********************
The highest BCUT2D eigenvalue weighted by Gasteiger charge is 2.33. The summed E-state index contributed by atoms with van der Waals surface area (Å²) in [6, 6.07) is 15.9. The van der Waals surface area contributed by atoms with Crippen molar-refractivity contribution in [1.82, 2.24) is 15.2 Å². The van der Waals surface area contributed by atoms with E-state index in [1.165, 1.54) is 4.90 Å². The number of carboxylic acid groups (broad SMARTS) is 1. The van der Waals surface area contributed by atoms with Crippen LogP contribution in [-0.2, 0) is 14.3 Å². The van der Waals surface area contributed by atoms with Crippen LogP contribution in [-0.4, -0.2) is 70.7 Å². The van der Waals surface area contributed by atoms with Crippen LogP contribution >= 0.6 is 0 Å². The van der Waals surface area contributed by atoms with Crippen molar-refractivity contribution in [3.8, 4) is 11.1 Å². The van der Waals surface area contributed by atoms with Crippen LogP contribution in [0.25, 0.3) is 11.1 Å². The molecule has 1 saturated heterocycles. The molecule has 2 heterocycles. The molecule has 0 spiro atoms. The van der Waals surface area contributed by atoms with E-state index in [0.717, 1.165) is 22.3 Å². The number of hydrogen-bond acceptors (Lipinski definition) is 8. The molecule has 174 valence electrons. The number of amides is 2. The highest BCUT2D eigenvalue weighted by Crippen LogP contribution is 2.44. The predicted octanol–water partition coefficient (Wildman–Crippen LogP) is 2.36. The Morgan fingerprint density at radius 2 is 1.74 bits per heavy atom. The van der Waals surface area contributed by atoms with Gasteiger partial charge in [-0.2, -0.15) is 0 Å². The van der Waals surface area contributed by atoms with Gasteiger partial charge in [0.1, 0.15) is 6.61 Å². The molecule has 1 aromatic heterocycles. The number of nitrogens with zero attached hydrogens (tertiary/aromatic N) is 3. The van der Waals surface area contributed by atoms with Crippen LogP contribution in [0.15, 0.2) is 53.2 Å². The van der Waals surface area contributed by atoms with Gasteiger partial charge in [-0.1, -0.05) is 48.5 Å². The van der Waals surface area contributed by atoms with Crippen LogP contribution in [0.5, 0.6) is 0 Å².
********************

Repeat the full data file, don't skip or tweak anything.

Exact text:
The highest BCUT2D eigenvalue weighted by Gasteiger charge is 2.33. The summed E-state index contributed by atoms with van der Waals surface area (Å²) in [6, 6.07) is 15.9. The van der Waals surface area contributed by atoms with Crippen molar-refractivity contribution in [1.82, 2.24) is 15.2 Å². The van der Waals surface area contributed by atoms with E-state index in [1.165, 1.54) is 4.90 Å². The number of carboxylic acid groups (broad SMARTS) is 1. The van der Waals surface area contributed by atoms with Crippen LogP contribution in [-0.2, 0) is 14.3 Å². The van der Waals surface area contributed by atoms with Crippen LogP contribution in [-0.4, -0.2) is 70.7 Å². The van der Waals surface area contributed by atoms with Crippen LogP contribution >= 0.6 is 0 Å². The van der Waals surface area contributed by atoms with Crippen molar-refractivity contribution in [3.8, 4) is 11.1 Å². The van der Waals surface area contributed by atoms with Crippen LogP contribution in [0.25, 0.3) is 11.1 Å². The molecule has 1 saturated heterocycles. The molecule has 2 heterocycles. The molecule has 0 spiro atoms. The van der Waals surface area contributed by atoms with E-state index in [0.717, 1.165) is 22.3 Å². The number of hydrogen-bond acceptors (Lipinski definition) is 8. The molecule has 174 valence electrons. The number of amides is 2. The highest BCUT2D eigenvalue weighted by Crippen LogP contribution is 2.44. The predicted octanol–water partition coefficient (Wildman–Crippen LogP) is 2.36. The Morgan fingerprint density at radius 2 is 1.74 bits per heavy atom. The van der Waals surface area contributed by atoms with Gasteiger partial charge in [-0.2, -0.15) is 0 Å². The van der Waals surface area contributed by atoms with Gasteiger partial charge in [0.1, 0.15) is 6.61 Å². The molecule has 1 aromatic heterocycles. The number of nitrogens with zero attached hydrogens (tertiary/aromatic N) is 3. The van der Waals surface area contributed by atoms with Crippen LogP contribution in [0.15, 0.2) is 53.2 Å². The van der Waals surface area contributed by atoms with Gasteiger partial charge in [-0.1, -0.05) is 48.5 Å². The van der Waals surface area contributed by atoms with Crippen LogP contribution in [0.5, 0.6) is 0 Å².